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Topics: Video game controversy, Violence, Media violence research Pages: 4 (1475 words) Published: February 16, 2013
Bibliography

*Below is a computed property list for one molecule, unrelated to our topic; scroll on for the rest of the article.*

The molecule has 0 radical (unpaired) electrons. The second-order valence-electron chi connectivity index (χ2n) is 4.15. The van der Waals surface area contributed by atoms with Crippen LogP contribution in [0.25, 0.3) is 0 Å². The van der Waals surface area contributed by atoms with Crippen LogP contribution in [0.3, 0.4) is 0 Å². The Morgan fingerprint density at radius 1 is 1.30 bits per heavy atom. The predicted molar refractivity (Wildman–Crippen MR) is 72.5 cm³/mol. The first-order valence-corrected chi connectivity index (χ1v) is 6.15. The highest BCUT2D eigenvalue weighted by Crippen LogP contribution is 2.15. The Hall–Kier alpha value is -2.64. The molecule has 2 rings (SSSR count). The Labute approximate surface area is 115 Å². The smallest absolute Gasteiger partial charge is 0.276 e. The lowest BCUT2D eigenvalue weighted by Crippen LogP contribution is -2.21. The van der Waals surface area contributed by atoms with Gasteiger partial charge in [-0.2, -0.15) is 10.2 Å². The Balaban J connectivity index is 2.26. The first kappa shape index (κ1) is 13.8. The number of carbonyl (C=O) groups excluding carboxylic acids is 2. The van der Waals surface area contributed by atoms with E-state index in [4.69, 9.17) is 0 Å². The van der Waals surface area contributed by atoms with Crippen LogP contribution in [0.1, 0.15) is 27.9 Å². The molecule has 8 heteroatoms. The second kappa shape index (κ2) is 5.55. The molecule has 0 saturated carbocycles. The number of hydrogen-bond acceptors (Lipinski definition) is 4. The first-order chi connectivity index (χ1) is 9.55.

Browne, Kevin D., Catherine Hamilton-Giachritsis. “The Influence of Violent Media on Children and Adolescents: A Public-Health Approach.” Lancet. 365.9460. (2005): 702-10. Academic Search Complete. Web. 13 November 2012. Kevin Browne, author of “The Influence of Violent Media on Children and Adolescents: A Public-Health Approach,” argues repeated violence on television plays a significant role in children’s behavior and mentality. Browne believes exposure to violence alters children’s normal instincts, and replaces them with belligerent attitudes. Arguing that violence in the media desensitizes people’s emotions, Brown writes, “these seemed to show desensitization to violence after watching violent music videos” (704). Although Browne believes violence in the media has a heavy influence on children’s behaviors, he concludes there are many other aspects that affect children, and media cannot be solely blamed. However, Brown believes it is up to parents and guardians to protect their children from exposure to these images. Kevin Browne is a professor at the University of Birmingham and has earned a PhD in psychology. He was helped by Catherine Hamilton-Giachritsis, a fellow professor at the University of Birmingham. These studies will allow me to explore the effects of violence on children’s behavior and their reactions to violence. It will also illustrate that violence in the media cannot be solely blamed, and that the situation is more complex than just two opposing sides. Bushman, Brad J., Douglas A. Gentile. “Reassessing Media Violence Effects Using A Risk and Resilience Approach to Understanding Aggression.” Psychology of Popular Media Culture. 1.3. (2012): 138-51. PsycINFO. Web. 5 November 2012. Douglas Gentile and Brad Bushman explore the effects of violence in the media pertaining to children in “Reassessing Media Violence Effects Using A Risk and Resilience Approach to Understanding Aggression.” Gentile and Bushman argue...
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